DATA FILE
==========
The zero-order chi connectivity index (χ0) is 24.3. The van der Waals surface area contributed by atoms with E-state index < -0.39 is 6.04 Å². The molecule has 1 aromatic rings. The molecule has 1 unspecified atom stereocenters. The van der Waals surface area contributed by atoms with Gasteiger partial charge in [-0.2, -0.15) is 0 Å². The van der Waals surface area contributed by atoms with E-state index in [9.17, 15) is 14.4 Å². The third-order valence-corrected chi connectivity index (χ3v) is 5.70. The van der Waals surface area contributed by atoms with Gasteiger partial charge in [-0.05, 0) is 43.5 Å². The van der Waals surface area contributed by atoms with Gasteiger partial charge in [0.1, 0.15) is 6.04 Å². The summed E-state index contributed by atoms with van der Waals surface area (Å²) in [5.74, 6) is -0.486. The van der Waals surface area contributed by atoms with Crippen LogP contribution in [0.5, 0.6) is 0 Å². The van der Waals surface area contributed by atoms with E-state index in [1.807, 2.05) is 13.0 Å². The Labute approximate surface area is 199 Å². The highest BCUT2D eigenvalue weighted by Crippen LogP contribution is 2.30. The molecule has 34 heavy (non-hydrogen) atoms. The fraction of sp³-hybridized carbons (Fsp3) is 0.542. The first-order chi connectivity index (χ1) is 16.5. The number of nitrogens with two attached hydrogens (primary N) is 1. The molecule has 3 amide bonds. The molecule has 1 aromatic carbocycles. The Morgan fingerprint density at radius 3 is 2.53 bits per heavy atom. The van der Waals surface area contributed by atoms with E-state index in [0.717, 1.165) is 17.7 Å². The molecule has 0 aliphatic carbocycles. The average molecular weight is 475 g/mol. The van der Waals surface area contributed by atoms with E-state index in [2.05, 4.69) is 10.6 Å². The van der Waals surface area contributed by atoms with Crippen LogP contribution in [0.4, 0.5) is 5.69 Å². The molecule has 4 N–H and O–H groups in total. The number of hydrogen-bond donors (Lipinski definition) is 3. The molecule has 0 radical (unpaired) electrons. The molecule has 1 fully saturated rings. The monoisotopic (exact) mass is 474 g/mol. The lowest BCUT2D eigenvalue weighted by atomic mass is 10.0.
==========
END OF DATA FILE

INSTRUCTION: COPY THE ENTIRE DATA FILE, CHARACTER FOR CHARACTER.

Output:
The zero-order chi connectivity index (χ0) is 24.3. The van der Waals surface area contributed by atoms with E-state index < -0.39 is 6.04 Å². The molecule has 1 aromatic rings. The molecule has 1 unspecified atom stereocenters. The van der Waals surface area contributed by atoms with Gasteiger partial charge in [-0.2, -0.15) is 0 Å². The van der Waals surface area contributed by atoms with E-state index in [9.17, 15) is 14.4 Å². The third-order valence-corrected chi connectivity index (χ3v) is 5.70. The van der Waals surface area contributed by atoms with Gasteiger partial charge in [-0.05, 0) is 43.5 Å². The van der Waals surface area contributed by atoms with Gasteiger partial charge in [0.1, 0.15) is 6.04 Å². The summed E-state index contributed by atoms with van der Waals surface area (Å²) in [5.74, 6) is -0.486. The van der Waals surface area contributed by atoms with Crippen LogP contribution in [0.5, 0.6) is 0 Å². The van der Waals surface area contributed by atoms with E-state index in [1.807, 2.05) is 13.0 Å². The Labute approximate surface area is 199 Å². The highest BCUT2D eigenvalue weighted by Crippen LogP contribution is 2.30. The molecule has 34 heavy (non-hydrogen) atoms. The fraction of sp³-hybridized carbons (Fsp3) is 0.542. The first-order chi connectivity index (χ1) is 16.5. The number of nitrogens with two attached hydrogens (primary N) is 1. The molecule has 3 amide bonds. The molecule has 1 aromatic carbocycles. The Morgan fingerprint density at radius 3 is 2.53 bits per heavy atom. The van der Waals surface area contributed by atoms with E-state index in [0.717, 1.165) is 17.7 Å². The molecule has 0 aliphatic carbocycles. The average molecular weight is 475 g/mol. The van der Waals surface area contributed by atoms with E-state index in [2.05, 4.69) is 10.6 Å². The van der Waals surface area contributed by atoms with Crippen LogP contribution in [0.4, 0.5) is 5.69 Å². The molecule has 4 N–H and O–H groups in total. The number of hydrogen-bond donors (Lipinski definition) is 3. The molecule has 0 radical (unpaired) electrons. The molecule has 1 fully saturated rings. The monoisotopic (exact) mass is 474 g/mol. The lowest BCUT2D eigenvalue weighted by atomic mass is 10.0.